The Many Earls of Cornwall

By Douglas S. Files

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The peninsula of Cornwall in the extreme southwest of England was settled by Celtic tribes in the Bronze Age.  Cornish chieftains ruled over the region through the Roman conquest.  In the first millenium A.D. they generally held out through raids by the Vikings and the Kings of Wessex.  Following the Norman invasion, William the Conqueror initially named a tribal leader named Cadoc Earl of Cornwall.  As a member of the Cornish royal line, Cadoc was expected to keep his people in order and he held significant sway over that region.

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1st Creation of the Earldom of Cornwall (circa 1069)

In 1069 the defeated King Harold’s sons launched an invasion into Southwest England from a base in Ireland.  When Brian, son of the Count of Penthievre, destroyed the invaders’ forces, William I granted him lands in Cornwall.  But he returned to Brittany and died without issue.  Soon thereafter the King seized much of the county’s land and gave it to his half-brother Robert, Count of Mortain.  Robert became the second-largest landholder in the realm.  When he died in 1091 his son William inherited the earldom and held it for 15 years.  William had always detested his cousin King Henry I and in 1104 he revolted.  When Henry beat him in battle in 1106 he incarcerated the wayward earl and stripped him of all lands and titles.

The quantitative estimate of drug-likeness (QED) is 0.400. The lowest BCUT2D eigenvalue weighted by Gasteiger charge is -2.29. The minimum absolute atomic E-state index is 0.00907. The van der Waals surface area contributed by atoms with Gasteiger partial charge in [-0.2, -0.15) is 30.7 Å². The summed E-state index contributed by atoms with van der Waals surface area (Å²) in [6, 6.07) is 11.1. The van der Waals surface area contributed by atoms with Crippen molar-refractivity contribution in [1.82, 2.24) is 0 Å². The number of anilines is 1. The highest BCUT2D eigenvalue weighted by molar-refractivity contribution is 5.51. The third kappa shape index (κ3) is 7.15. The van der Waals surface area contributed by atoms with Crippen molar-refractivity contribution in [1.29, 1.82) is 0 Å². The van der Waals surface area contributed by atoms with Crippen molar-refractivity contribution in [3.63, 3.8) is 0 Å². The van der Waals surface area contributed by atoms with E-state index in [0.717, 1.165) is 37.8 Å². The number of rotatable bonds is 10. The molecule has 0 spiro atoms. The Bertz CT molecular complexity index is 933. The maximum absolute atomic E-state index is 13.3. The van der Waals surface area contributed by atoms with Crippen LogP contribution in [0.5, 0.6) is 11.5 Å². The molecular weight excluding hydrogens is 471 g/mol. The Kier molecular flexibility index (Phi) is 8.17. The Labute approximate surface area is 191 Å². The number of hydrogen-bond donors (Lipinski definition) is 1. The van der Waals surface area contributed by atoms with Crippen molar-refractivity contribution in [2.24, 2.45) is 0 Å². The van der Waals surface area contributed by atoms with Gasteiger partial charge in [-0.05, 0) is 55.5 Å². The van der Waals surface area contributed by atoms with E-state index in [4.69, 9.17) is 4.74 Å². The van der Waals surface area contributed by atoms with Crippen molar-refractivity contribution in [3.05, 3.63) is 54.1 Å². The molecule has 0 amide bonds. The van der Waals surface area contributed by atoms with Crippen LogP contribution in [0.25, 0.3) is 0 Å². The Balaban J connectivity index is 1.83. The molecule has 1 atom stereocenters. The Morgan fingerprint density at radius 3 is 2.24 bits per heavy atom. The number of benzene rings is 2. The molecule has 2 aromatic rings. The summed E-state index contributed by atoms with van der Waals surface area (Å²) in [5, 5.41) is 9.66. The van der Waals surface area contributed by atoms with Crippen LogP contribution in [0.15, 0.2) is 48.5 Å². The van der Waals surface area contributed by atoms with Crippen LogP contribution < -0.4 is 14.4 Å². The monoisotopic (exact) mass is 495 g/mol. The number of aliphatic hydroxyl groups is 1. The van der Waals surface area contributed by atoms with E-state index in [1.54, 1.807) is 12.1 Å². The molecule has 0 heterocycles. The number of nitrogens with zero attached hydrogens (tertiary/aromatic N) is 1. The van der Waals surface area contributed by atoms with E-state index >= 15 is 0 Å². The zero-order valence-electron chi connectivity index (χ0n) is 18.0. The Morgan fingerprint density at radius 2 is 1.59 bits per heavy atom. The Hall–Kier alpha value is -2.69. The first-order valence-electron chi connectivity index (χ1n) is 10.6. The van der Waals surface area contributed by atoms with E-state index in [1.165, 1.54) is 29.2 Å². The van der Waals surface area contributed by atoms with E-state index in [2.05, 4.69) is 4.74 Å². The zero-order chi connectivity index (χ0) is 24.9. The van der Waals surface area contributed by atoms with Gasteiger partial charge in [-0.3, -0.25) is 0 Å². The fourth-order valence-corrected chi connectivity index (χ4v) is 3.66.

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Detail from the Bayeux Tapestry: Half Brothers Odo, Bishop of Bayeux, William the Conqueror, and Robert, Count of Mortain